Forensic scientists, law enforcement, and crime scene investigators are often tasked with reconstruction of events based on crime scene evidence, and the subsequent analysis of that evidence. The use and misuse of firearms to perpetrate crimes from theft to murder necessitates numerous invitations to reconstruct shooting incidents. The discharge of firearms and the behavior of projectiles create many forms of physical evidence that, through proper testing and interpretation by a skilled forensic scientist, can establish what did and what did not occur. This book is generated from the authors' numerous years of conducting courses and seminars on the subject of shooting incident reconstruction. It seeks to thoroughly address matters from simple to complex in providing the reader an explanation of the factors surrounding ballistics, trajectory, and shooting scenes. The ultimate objectives of this unique book are to assist investigators, crime scene analysts, pathologists, ballistics experts, and lawyers to understand the terminology, science, and factors involved in reconstructing shooting incident events to solve forensic cases. The book will cover the full range of related topics including the range from which a firearm was discharged, the sequence of shots in a multiple discharge shooting incident, the position of a firearm at the moment of discharge, the position of a victim at the moment of impact, the probable flight path of a projectile, the manner in which a firearm was discharged and much more.

Key Features

- Written by the most well-respected shooting scene and ballistics experts in the world
- Contains over 200 full-color diagrams and photographs that support and illustrate key concepts
- Case studies illustrate real-world application of technical concepts


The audience would include practicing forensic scientists (firearm and toolmark examiners), ballistics experts, crime scene personnel, police departments, forensic consultants (generalists), attorneys and judges, medical examiners (coroners), and forensic pathologists.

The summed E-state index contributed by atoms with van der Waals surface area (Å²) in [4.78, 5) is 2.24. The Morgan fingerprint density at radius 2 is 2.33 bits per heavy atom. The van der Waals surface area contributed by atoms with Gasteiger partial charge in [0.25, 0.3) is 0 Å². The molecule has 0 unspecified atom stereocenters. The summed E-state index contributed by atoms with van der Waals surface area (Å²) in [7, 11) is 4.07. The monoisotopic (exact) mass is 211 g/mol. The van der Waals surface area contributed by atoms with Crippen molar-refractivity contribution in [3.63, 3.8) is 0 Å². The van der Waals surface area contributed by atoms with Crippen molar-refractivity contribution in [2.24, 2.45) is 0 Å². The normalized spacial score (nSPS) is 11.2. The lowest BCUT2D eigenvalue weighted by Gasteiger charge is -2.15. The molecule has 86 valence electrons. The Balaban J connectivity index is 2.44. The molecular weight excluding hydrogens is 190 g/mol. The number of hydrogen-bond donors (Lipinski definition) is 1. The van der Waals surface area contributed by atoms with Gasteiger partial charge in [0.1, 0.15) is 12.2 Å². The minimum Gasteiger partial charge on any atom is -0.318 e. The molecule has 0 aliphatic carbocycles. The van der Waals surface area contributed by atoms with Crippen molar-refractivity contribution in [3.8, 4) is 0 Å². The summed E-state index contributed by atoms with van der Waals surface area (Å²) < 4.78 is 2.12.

Table of Contents

  1. Case Approach
  2. Working Shooting Scenes
  3. The Reconstructive Aspects of Class Characteristics and a Limited Universe
  4. Is it a Bullet Hole?
  5. Some Useful Reagents and Their Application
  6. Distance And Orientation Derived from Gunshot Residue Patterns
  7. Projectile Penetration and Perforation
  8. Projectiles and Glass
  9. Projectile Ricochet and Deflection
10. The Principles of “Trajectory” Reconstruction
11. Gunshot Wounds and Trajectories in Human Bodies
12. Trace Evidence Considerations Associated with Firearms Evidence
13. True Ballistics: Long Distance Shootings and Falling Bullets
14. Cartridge Case Ejection and Ejection Patterns
15. The Shooting of Motor Vehicles
16. Shotgun Shootings and Evidence
17. The Sound Levels of Gunshots, Supersonic Bullets, and Other Impulse Sounds
18. Ultimate Objectives, Reports and Court Presentation   


No. of pages:
© 2011
Academic Press
Print ISBN:
Electronic ISBN:

About the author

Michael Haag

Affiliations and Expertise

Forensic Scientist, Forensic Science Consultants, Albuquerque, NM, USA


"Well illustrated with diagrams and photographs, the book will give police oversight practitioners a better understanding of what crime scene investigators and criminalists can (and perhaps should) do in an officer involved shooting investigation…. The chapter on bullet track determinations in gunshot victims is an excellent primer for a layperson reviewing an autopsy report…. The chapter on shooting of vehicles will be particularly useful for agencies investigating or reviewing such incidents."--National Association for Civilian Oversight of Law Enforcement (NACOLE) Review

Praise for the first edition:
“Shooting Incident Reconstruction is an informative and comprehensive guide to the analysis of firearms at crime scenes ranging from accidental injuries to carefully planned murders . . . This book covers it all. No longer will investigators be forced to rely on eyewitness accounts alone; instead, they will be able to use the reconstructive aspects of firearms evidence to determine what did and did not happen at a crime scene.” – Law Enforcement Technology

In creating this book, author Lucien C. Haag drew from years of experience in the field, first as a criminalist and later as the former technical director of Phoenix, Ariz., Police Department's forensic laboratory. Shooting Incident Reconstruction provides an explanation of the factors surrounding ballistics, trajectory, and shooting scenes for both the layman and the professional. Key concepts are supported and illustrated by more than 100 diagrams and photographs, many of which are in color. Gun enthusiasts will find much of this book of interest... - American Rifleman